lady_songsmith: owl (truth stranger than fiction)
[personal profile] lady_songsmith
To judge by the way I've been bending reviewers' ears on this story (and I apologize for the lengthy discourse if you are one of them), I have many Things To Say about it. Thus, fic commentary! I've never done this before, really, though I've thought about it and I've talked some about the writing process of other stories. This is exciting!

This story has its roots in my NBB, which explains why it was the first thing I wrote when I stopped frantically trying to make that story fit into the deadline. That story is about the pre-PC power struggles; it is the time of that litany of disasters Cornelius tells Caspian about:

When he first began to rule he did not even pretend to be the King: he called himself Lord Protector. But then your royal mother died, the good Queen and the only Telmarine who was ever kind to me. And then, one by one, all the great lords, who had known your father, died or disappeared. Not by accident, either. Miraz weeded them out. Belisar and Uvilas were shot with arrows on a hunting party: by chance, it was pretended. All the great house of the Passarids he sent to fight giants on the northern frontier till one by one they fell. Arlian and Erimon and a dozen more he executed for treason on a false charge. The two brothers of Beaversdam he shut up as madmen. And finally he persuaded the seven noble lords, who alone among all the Telmarines did not fear the sea, to sail away and look for new lands beyond the Eastern Ocean, and, as he intended, they never came back. And when there was no one left who could speak a word for you, then his flatterers (as he had instructed them) begged him to become King. - PC, Chapter 5

Except, of course, that I work in movieverse, so the King part didn't happen. Still, thinking about titles made me realize something interesting about Miraz: he's a lord. Now some of you are probably saying, "So what? He's a lord, all the Telmarine nobles are lords, what's the problem here?" And he is referred to as "Lord Miraz" so easily and so often in both book and movie that it took me a while to question it, too. But when you start to think about his history and his background, there is one question which eventually rises:

Why isn't he a prince?

Status and Authority

It isn't an absolute given that the son of a monarch would be titled Prince, of course, but we know the Telmarines use the title, and we know that many people bear the title Lord, which rules out it distinguishing a person of royal blood. It seems odd that Miraz has no style that places him clearly above the other nobles and indicates his place in the succession -- which he does have. No one ever questions whether he was in line for the throne; the issue is that he's jumped position twice: once by killing his brother and again by taking his nephew's place, reversing the proper order (that is to say, he ought to have been Caspian X's heir presumptive, not Caspian his).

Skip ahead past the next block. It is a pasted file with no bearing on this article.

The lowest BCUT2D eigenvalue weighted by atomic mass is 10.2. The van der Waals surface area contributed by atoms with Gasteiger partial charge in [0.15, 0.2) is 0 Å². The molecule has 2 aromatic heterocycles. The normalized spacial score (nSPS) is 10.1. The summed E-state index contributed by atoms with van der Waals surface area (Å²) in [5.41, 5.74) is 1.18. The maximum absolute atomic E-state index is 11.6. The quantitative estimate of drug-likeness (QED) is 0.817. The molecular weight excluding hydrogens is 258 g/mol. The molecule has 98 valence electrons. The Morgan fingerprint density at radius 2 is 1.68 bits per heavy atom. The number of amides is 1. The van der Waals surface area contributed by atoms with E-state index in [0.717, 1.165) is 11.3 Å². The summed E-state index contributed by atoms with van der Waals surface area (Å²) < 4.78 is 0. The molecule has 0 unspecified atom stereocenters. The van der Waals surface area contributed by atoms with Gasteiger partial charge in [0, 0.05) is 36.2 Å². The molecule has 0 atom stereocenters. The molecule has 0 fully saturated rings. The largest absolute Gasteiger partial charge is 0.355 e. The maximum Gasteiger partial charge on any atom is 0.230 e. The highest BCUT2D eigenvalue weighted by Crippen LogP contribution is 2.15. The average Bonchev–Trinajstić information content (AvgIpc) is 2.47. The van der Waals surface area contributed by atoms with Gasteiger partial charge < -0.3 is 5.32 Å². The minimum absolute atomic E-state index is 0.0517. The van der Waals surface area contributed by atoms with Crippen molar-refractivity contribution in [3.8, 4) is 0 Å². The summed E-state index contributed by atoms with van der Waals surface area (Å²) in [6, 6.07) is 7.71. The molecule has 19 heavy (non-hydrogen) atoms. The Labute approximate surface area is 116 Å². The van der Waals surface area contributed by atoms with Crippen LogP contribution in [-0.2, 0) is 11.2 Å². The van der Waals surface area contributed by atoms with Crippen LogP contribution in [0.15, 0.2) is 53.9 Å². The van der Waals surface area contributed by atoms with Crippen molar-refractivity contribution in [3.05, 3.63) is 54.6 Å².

So this is an interesting question. Movieverse makes it even more interesting by delaying Miraz's ascension to King (and aging up Caspian), meaning that he's been acting as regent for over a decade without ever claiming a higher title. Why does a man do that? I can think of a few reasons:

1. He wants to appear humble.

Miraz doesn't seem to have a great problem with looking arrogant or flaunting his power, but it's possible he has political reasons for wanting to be seen as accepting power only because he must.

2. He doesn't have the political support to step up.

Plausible. It took a clear move by Caspian to elevate Miraz. He didn't move to do it immediately after the arms raid, despite his words to Sopespian. Instead it took until after Caspian had been seen invading the castle in the company of Narnians (which was probably more to the point, as it doesn't seem Telmarines are particularly fussy about royals feuding over the throne) for the other lords to accept his coronation. And based on both the Council scene and the challenge scene, the other nobles are only too happy to tear down Miraz's political power.

3. He actually has concern for the rule of law.

This one is a bit harder to apply to a man who killed his brother and would have killed his nephew, but I couldn't shake it entirely. He does respect tradition, or he has no reason to fight the duel with Peter, however much his lords needle him. And while he does a lot of fairly nasty things, he's pretty careful about keeping his public reputation intact. So while he evidently doesn't care about violating the law, he does seem to care about being perceived as law-abiding.

(Reason 4 is that he wants someone else to be the target while he wields the power, and reason 5 is respect for the legitimate office-holder. Neither applies to Miraz in the slightest.)

Power Base

Examining the second idea leads naturally to considering who does support Miraz, and why. Canon doesn't give us a lot to work with. In bookverse, pretty much everyone hates him; in movieverse, the only courtier who seems truly loyal to Miraz is Glozelle. Which is, given the movie's characterization of Glozelle, an intriguing relationship.